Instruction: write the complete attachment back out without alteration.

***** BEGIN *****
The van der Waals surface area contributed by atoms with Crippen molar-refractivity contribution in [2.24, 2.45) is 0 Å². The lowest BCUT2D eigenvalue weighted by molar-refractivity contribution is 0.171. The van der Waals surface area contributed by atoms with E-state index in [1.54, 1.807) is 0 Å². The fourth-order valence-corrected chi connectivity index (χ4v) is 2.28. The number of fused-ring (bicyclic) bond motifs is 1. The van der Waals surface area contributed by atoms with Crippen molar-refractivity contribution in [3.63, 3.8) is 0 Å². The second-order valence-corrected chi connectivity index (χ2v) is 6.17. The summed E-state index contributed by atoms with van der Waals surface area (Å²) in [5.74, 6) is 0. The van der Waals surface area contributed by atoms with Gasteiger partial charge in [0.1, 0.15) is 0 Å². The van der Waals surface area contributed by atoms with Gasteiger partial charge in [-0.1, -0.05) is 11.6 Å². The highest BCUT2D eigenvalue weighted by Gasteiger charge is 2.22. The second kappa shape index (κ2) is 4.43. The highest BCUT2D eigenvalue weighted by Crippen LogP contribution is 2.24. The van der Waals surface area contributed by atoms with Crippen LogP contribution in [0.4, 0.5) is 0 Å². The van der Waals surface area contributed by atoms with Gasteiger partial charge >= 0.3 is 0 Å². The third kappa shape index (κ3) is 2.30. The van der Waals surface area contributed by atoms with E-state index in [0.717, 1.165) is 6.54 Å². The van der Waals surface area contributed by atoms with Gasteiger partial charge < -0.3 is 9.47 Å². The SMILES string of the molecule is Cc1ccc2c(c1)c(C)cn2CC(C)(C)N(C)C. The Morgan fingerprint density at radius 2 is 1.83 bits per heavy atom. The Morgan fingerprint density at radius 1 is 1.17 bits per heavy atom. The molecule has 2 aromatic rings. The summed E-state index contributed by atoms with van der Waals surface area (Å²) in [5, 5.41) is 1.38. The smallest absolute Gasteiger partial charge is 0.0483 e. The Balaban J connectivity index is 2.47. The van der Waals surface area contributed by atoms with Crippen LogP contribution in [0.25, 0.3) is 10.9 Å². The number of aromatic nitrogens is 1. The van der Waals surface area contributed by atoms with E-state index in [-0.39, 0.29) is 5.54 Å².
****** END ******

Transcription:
The van der Waals surface area contributed by atoms with Crippen molar-refractivity contribution in [2.24, 2.45) is 0 Å². The lowest BCUT2D eigenvalue weighted by molar-refractivity contribution is 0.171. The van der Waals surface area contributed by atoms with E-state index in [1.54, 1.807) is 0 Å². The fourth-order valence-corrected chi connectivity index (χ4v) is 2.28. The number of fused-ring (bicyclic) bond motifs is 1. The van der Waals surface area contributed by atoms with Crippen molar-refractivity contribution in [3.63, 3.8) is 0 Å². The second-order valence-corrected chi connectivity index (χ2v) is 6.17. The summed E-state index contributed by atoms with van der Waals surface area (Å²) in [5.74, 6) is 0. The van der Waals surface area contributed by atoms with Gasteiger partial charge in [0.1, 0.15) is 0 Å². The van der Waals surface area contributed by atoms with Gasteiger partial charge in [-0.1, -0.05) is 11.6 Å². The highest BCUT2D eigenvalue weighted by Gasteiger charge is 2.22. The second kappa shape index (κ2) is 4.43. The highest BCUT2D eigenvalue weighted by Crippen LogP contribution is 2.24. The van der Waals surface area contributed by atoms with Crippen LogP contribution in [0.4, 0.5) is 0 Å². The van der Waals surface area contributed by atoms with Gasteiger partial charge >= 0.3 is 0 Å². The third kappa shape index (κ3) is 2.30. The van der Waals surface area contributed by atoms with E-state index in [0.717, 1.165) is 6.54 Å². The van der Waals surface area contributed by atoms with Gasteiger partial charge < -0.3 is 9.47 Å². The SMILES string of the molecule is Cc1ccc2c(c1)c(C)cn2CC(C)(C)N(C)C. The Morgan fingerprint density at radius 2 is 1.83 bits per heavy atom. The Morgan fingerprint density at radius 1 is 1.17 bits per heavy atom. The molecule has 2 aromatic rings. The summed E-state index contributed by atoms with van der Waals surface area (Å²) in [5, 5.41) is 1.38. The smallest absolute Gasteiger partial charge is 0.0483 e. The Balaban J connectivity index is 2.47. The van der Waals surface area contributed by atoms with Crippen LogP contribution in [0.25, 0.3) is 10.9 Å². The number of aromatic nitrogens is 1. The van der Waals surface area contributed by atoms with E-state index in [-0.39, 0.29) is 5.54 Å².